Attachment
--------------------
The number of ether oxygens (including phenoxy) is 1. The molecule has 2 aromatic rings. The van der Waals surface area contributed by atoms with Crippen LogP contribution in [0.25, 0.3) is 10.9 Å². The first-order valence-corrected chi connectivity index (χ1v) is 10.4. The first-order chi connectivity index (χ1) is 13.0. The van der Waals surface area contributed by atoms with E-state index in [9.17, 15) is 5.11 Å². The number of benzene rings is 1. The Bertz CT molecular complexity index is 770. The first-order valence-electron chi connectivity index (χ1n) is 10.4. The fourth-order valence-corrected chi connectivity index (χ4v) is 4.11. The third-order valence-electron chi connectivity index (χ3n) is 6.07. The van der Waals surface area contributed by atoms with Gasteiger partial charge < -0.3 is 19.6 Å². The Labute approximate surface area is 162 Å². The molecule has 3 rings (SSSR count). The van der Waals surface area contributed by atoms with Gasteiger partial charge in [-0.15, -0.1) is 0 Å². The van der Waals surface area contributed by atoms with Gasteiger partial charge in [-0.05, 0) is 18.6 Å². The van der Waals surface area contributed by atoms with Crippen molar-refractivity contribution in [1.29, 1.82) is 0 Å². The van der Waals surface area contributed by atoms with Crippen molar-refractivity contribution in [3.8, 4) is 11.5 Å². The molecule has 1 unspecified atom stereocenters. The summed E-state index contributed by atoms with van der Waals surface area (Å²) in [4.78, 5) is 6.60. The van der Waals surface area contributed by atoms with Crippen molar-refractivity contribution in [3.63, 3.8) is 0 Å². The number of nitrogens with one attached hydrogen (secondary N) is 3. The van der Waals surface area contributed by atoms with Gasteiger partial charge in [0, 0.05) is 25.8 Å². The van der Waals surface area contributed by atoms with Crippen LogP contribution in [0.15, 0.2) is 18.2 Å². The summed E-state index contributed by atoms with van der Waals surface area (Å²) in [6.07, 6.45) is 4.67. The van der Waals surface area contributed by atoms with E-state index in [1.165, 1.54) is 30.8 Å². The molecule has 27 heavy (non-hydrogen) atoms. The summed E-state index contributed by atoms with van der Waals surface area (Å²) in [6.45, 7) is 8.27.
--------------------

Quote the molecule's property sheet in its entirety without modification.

The number of ether oxygens (including phenoxy) is 1. The molecule has 2 aromatic rings. The van der Waals surface area contributed by atoms with Crippen LogP contribution in [0.25, 0.3) is 10.9 Å². The first-order valence-corrected chi connectivity index (χ1v) is 10.4. The first-order chi connectivity index (χ1) is 13.0. The van der Waals surface area contributed by atoms with E-state index in [9.17, 15) is 5.11 Å². The number of benzene rings is 1. The Bertz CT molecular complexity index is 770. The first-order valence-electron chi connectivity index (χ1n) is 10.4. The fourth-order valence-corrected chi connectivity index (χ4v) is 4.11. The third-order valence-electron chi connectivity index (χ3n) is 6.07. The van der Waals surface area contributed by atoms with Gasteiger partial charge < -0.3 is 19.6 Å². The Labute approximate surface area is 162 Å². The molecule has 3 rings (SSSR count). The van der Waals surface area contributed by atoms with Gasteiger partial charge in [-0.15, -0.1) is 0 Å². The van der Waals surface area contributed by atoms with Gasteiger partial charge in [-0.05, 0) is 18.6 Å². The van der Waals surface area contributed by atoms with Crippen molar-refractivity contribution in [1.29, 1.82) is 0 Å². The van der Waals surface area contributed by atoms with Crippen molar-refractivity contribution in [3.8, 4) is 11.5 Å². The molecule has 1 unspecified atom stereocenters. The summed E-state index contributed by atoms with van der Waals surface area (Å²) in [4.78, 5) is 6.60. The van der Waals surface area contributed by atoms with Crippen molar-refractivity contribution in [3.63, 3.8) is 0 Å². The number of nitrogens with one attached hydrogen (secondary N) is 3. The van der Waals surface area contributed by atoms with Gasteiger partial charge in [0, 0.05) is 25.8 Å². The van der Waals surface area contributed by atoms with Crippen LogP contribution in [0.15, 0.2) is 18.2 Å². The summed E-state index contributed by atoms with van der Waals surface area (Å²) in [6.07, 6.45) is 4.67. The van der Waals surface area contributed by atoms with E-state index in [1.165, 1.54) is 30.8 Å². The molecule has 27 heavy (non-hydrogen) atoms. The summed E-state index contributed by atoms with van der Waals surface area (Å²) in [6.45, 7) is 8.27.